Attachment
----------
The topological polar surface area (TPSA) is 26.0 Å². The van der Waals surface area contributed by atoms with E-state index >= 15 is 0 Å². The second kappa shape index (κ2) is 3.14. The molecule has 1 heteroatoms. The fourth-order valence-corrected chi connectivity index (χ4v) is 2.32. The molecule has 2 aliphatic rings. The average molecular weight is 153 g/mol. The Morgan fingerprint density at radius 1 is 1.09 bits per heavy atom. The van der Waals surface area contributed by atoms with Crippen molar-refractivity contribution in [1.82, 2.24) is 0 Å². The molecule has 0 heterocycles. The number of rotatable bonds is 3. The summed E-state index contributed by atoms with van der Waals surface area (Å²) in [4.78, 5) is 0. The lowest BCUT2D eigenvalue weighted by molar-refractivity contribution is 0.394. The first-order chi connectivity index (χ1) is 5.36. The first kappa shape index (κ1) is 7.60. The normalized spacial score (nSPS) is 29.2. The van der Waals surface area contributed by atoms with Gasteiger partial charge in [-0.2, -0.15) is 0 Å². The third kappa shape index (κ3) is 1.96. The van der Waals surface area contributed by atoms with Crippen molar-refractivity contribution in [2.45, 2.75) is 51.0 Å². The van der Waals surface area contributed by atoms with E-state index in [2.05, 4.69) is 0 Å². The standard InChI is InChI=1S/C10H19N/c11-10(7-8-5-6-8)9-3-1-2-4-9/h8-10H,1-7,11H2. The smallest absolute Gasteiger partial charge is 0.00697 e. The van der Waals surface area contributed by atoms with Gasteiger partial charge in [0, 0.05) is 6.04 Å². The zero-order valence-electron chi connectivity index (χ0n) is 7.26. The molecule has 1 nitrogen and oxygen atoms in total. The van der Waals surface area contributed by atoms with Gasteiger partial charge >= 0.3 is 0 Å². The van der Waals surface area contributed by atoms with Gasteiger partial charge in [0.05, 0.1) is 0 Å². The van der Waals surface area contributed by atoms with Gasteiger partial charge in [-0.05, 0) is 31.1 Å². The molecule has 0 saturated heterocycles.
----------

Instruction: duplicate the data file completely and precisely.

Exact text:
The topological polar surface area (TPSA) is 26.0 Å². The van der Waals surface area contributed by atoms with E-state index >= 15 is 0 Å². The second kappa shape index (κ2) is 3.14. The molecule has 1 heteroatoms. The fourth-order valence-corrected chi connectivity index (χ4v) is 2.32. The molecule has 2 aliphatic rings. The average molecular weight is 153 g/mol. The Morgan fingerprint density at radius 1 is 1.09 bits per heavy atom. The van der Waals surface area contributed by atoms with Crippen molar-refractivity contribution in [1.82, 2.24) is 0 Å². The molecule has 0 heterocycles. The number of rotatable bonds is 3. The summed E-state index contributed by atoms with van der Waals surface area (Å²) in [4.78, 5) is 0. The lowest BCUT2D eigenvalue weighted by molar-refractivity contribution is 0.394. The first-order chi connectivity index (χ1) is 5.36. The first kappa shape index (κ1) is 7.60. The normalized spacial score (nSPS) is 29.2. The van der Waals surface area contributed by atoms with Gasteiger partial charge in [-0.2, -0.15) is 0 Å². The third kappa shape index (κ3) is 1.96. The van der Waals surface area contributed by atoms with Crippen molar-refractivity contribution in [2.45, 2.75) is 51.0 Å². The van der Waals surface area contributed by atoms with E-state index in [2.05, 4.69) is 0 Å². The standard InChI is InChI=1S/C10H19N/c11-10(7-8-5-6-8)9-3-1-2-4-9/h8-10H,1-7,11H2. The smallest absolute Gasteiger partial charge is 0.00697 e. The van der Waals surface area contributed by atoms with Gasteiger partial charge in [0, 0.05) is 6.04 Å². The zero-order valence-electron chi connectivity index (χ0n) is 7.26. The molecule has 1 nitrogen and oxygen atoms in total. The van der Waals surface area contributed by atoms with Gasteiger partial charge >= 0.3 is 0 Å². The van der Waals surface area contributed by atoms with Gasteiger partial charge in [0.05, 0.1) is 0 Å². The van der Waals surface area contributed by atoms with Gasteiger partial charge in [-0.05, 0) is 31.1 Å². The molecule has 0 saturated heterocycles.